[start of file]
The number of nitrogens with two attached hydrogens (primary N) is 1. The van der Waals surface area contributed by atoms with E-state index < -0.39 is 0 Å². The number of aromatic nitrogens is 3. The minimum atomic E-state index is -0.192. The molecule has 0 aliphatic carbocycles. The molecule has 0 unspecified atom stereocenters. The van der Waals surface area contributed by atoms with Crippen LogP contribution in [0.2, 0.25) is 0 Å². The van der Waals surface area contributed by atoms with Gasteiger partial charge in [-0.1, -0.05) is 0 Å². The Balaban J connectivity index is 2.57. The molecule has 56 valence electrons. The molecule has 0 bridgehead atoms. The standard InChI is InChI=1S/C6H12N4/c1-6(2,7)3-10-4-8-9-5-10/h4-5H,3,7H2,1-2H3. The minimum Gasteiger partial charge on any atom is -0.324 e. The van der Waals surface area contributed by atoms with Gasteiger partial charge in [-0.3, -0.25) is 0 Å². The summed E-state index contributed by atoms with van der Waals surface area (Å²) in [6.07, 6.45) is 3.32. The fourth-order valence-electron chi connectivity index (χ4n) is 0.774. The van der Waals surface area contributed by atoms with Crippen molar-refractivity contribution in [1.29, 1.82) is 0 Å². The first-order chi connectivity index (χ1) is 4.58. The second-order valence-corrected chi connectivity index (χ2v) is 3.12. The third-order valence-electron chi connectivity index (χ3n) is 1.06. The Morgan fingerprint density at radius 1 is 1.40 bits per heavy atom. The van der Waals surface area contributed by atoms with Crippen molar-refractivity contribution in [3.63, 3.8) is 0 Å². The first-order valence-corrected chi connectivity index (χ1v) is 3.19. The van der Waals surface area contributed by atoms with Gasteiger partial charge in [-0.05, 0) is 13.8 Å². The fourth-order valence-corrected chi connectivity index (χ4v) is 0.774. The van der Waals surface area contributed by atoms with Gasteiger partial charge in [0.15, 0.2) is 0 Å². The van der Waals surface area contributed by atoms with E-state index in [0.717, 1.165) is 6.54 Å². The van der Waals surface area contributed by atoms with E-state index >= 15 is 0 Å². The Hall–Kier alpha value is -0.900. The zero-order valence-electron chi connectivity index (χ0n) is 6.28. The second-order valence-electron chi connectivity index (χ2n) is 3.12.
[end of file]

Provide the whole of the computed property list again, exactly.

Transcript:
The number of nitrogens with two attached hydrogens (primary N) is 1. The van der Waals surface area contributed by atoms with E-state index < -0.39 is 0 Å². The number of aromatic nitrogens is 3. The minimum atomic E-state index is -0.192. The molecule has 0 aliphatic carbocycles. The molecule has 0 unspecified atom stereocenters. The van der Waals surface area contributed by atoms with Crippen LogP contribution in [0.2, 0.25) is 0 Å². The van der Waals surface area contributed by atoms with Gasteiger partial charge in [-0.1, -0.05) is 0 Å². The Balaban J connectivity index is 2.57. The molecule has 56 valence electrons. The molecule has 0 bridgehead atoms. The standard InChI is InChI=1S/C6H12N4/c1-6(2,7)3-10-4-8-9-5-10/h4-5H,3,7H2,1-2H3. The minimum Gasteiger partial charge on any atom is -0.324 e. The van der Waals surface area contributed by atoms with Gasteiger partial charge in [-0.3, -0.25) is 0 Å². The summed E-state index contributed by atoms with van der Waals surface area (Å²) in [6.07, 6.45) is 3.32. The fourth-order valence-electron chi connectivity index (χ4n) is 0.774. The van der Waals surface area contributed by atoms with Crippen molar-refractivity contribution in [1.29, 1.82) is 0 Å². The first-order chi connectivity index (χ1) is 4.58. The second-order valence-corrected chi connectivity index (χ2v) is 3.12. The third-order valence-electron chi connectivity index (χ3n) is 1.06. The Morgan fingerprint density at radius 1 is 1.40 bits per heavy atom. The van der Waals surface area contributed by atoms with Crippen molar-refractivity contribution in [3.63, 3.8) is 0 Å². The first-order valence-corrected chi connectivity index (χ1v) is 3.19. The van der Waals surface area contributed by atoms with Gasteiger partial charge in [-0.05, 0) is 13.8 Å². The fourth-order valence-corrected chi connectivity index (χ4v) is 0.774. The van der Waals surface area contributed by atoms with Gasteiger partial charge in [0.15, 0.2) is 0 Å². The van der Waals surface area contributed by atoms with E-state index in [0.717, 1.165) is 6.54 Å². The van der Waals surface area contributed by atoms with E-state index >= 15 is 0 Å². The Hall–Kier alpha value is -0.900. The zero-order valence-electron chi connectivity index (χ0n) is 6.28. The second-order valence-electron chi connectivity index (χ2n) is 3.12.